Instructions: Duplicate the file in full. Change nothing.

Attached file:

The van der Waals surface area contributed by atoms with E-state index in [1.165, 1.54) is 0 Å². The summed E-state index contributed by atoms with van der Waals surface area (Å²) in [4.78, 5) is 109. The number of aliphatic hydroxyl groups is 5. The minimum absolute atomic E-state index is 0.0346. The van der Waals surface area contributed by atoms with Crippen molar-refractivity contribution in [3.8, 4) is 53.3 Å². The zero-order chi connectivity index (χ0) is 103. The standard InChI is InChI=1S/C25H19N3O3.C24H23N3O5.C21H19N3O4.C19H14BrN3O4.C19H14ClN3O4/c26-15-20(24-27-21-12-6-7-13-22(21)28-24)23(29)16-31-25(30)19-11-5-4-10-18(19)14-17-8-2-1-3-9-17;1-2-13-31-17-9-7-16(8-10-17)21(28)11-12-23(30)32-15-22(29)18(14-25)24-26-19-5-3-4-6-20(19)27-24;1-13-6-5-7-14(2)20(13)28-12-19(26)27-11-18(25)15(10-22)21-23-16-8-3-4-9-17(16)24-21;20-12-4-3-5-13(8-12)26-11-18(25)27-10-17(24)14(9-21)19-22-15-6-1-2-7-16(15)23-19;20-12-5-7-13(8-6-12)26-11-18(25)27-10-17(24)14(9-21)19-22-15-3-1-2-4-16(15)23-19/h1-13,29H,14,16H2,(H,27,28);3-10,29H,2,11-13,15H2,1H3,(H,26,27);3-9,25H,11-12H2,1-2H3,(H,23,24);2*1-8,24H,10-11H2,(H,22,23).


The van der Waals surface area contributed by atoms with E-state index in [1.165, 1.54) is 0 Å². The summed E-state index contributed by atoms with van der Waals surface area (Å²) in [4.78, 5) is 109. The number of aliphatic hydroxyl groups is 5. The minimum absolute atomic E-state index is 0.0346. The van der Waals surface area contributed by atoms with Crippen molar-refractivity contribution in [3.8, 4) is 53.3 Å². The zero-order chi connectivity index (χ0) is 103. The standard InChI is InChI=1S/C25H19N3O3.C24H23N3O5.C21H19N3O4.C19H14BrN3O4.C19H14ClN3O4/c26-15-20(24-27-21-12-6-7-13-22(21)28-24)23(29)16-31-25(30)19-11-5-4-10-18(19)14-17-8-2-1-3-9-17;1-2-13-31-17-9-7-16(8-10-17)21(28)11-12-23(30)32-15-22(29)18(14-25)24-26-19-5-3-4-6-20(19)27-24;1-13-6-5-7-14(2)20(13)28-12-19(26)27-11-18(25)15(10-22)21-23-16-8-3-4-9-17(16)24-21;20-12-4-3-5-13(8-12)26-11-18(25)27-10-17(24)14(9-21)19-22-15-6-1-2-7-16(15)23-19;20-12-5-7-13(8-6-12)26-11-18(25)27-10-17(24)14(9-21)19-22-15-3-1-2-4-16(15)23-19/h1-13,29H,14,16H2,(H,27,28);3-10,29H,2,11-13,15H2,1H3,(H,26,27);3-9,25H,11-12H2,1-2H3,(H,23,24);2*1-8,24H,10-11H2,(H,22,23).